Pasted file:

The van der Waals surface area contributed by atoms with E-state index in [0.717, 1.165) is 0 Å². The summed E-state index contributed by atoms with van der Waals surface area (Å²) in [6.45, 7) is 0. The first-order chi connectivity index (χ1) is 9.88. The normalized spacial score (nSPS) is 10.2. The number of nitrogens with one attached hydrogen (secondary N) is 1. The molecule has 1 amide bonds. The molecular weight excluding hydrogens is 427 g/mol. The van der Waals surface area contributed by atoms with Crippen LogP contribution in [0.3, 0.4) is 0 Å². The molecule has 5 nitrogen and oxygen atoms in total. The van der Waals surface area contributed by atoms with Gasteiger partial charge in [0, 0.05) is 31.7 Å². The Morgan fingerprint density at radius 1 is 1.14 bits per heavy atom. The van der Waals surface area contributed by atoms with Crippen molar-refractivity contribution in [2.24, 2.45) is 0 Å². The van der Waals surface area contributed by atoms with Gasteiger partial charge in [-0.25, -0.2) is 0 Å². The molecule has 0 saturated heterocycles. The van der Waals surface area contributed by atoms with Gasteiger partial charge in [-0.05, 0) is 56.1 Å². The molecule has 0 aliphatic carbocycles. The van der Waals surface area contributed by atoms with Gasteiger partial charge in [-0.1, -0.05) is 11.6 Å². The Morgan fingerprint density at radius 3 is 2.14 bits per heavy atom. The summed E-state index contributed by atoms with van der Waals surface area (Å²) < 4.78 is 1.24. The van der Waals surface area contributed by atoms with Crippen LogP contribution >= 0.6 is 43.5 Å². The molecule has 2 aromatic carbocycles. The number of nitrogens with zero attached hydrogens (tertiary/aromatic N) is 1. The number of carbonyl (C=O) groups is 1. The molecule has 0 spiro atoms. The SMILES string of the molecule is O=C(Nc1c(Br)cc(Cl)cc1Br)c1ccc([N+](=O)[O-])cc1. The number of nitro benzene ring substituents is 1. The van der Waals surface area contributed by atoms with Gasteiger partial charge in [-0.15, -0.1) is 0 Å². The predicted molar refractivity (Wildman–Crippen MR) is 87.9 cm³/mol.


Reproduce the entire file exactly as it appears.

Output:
The van der Waals surface area contributed by atoms with E-state index in [0.717, 1.165) is 0 Å². The summed E-state index contributed by atoms with van der Waals surface area (Å²) in [6.45, 7) is 0. The first-order chi connectivity index (χ1) is 9.88. The normalized spacial score (nSPS) is 10.2. The number of nitrogens with one attached hydrogen (secondary N) is 1. The molecule has 1 amide bonds. The molecular weight excluding hydrogens is 427 g/mol. The van der Waals surface area contributed by atoms with Crippen LogP contribution in [0.3, 0.4) is 0 Å². The molecule has 5 nitrogen and oxygen atoms in total. The van der Waals surface area contributed by atoms with Gasteiger partial charge in [0, 0.05) is 31.7 Å². The Morgan fingerprint density at radius 1 is 1.14 bits per heavy atom. The van der Waals surface area contributed by atoms with Crippen molar-refractivity contribution in [2.24, 2.45) is 0 Å². The van der Waals surface area contributed by atoms with Gasteiger partial charge in [-0.25, -0.2) is 0 Å². The molecule has 0 saturated heterocycles. The van der Waals surface area contributed by atoms with Gasteiger partial charge in [-0.05, 0) is 56.1 Å². The molecule has 0 aliphatic carbocycles. The van der Waals surface area contributed by atoms with Gasteiger partial charge in [-0.1, -0.05) is 11.6 Å². The Morgan fingerprint density at radius 3 is 2.14 bits per heavy atom. The summed E-state index contributed by atoms with van der Waals surface area (Å²) < 4.78 is 1.24. The van der Waals surface area contributed by atoms with Crippen LogP contribution >= 0.6 is 43.5 Å². The molecule has 2 aromatic carbocycles. The number of nitrogens with zero attached hydrogens (tertiary/aromatic N) is 1. The number of carbonyl (C=O) groups is 1. The molecule has 0 spiro atoms. The SMILES string of the molecule is O=C(Nc1c(Br)cc(Cl)cc1Br)c1ccc([N+](=O)[O-])cc1. The number of nitro benzene ring substituents is 1. The van der Waals surface area contributed by atoms with Gasteiger partial charge in [-0.15, -0.1) is 0 Å². The predicted molar refractivity (Wildman–Crippen MR) is 87.9 cm³/mol.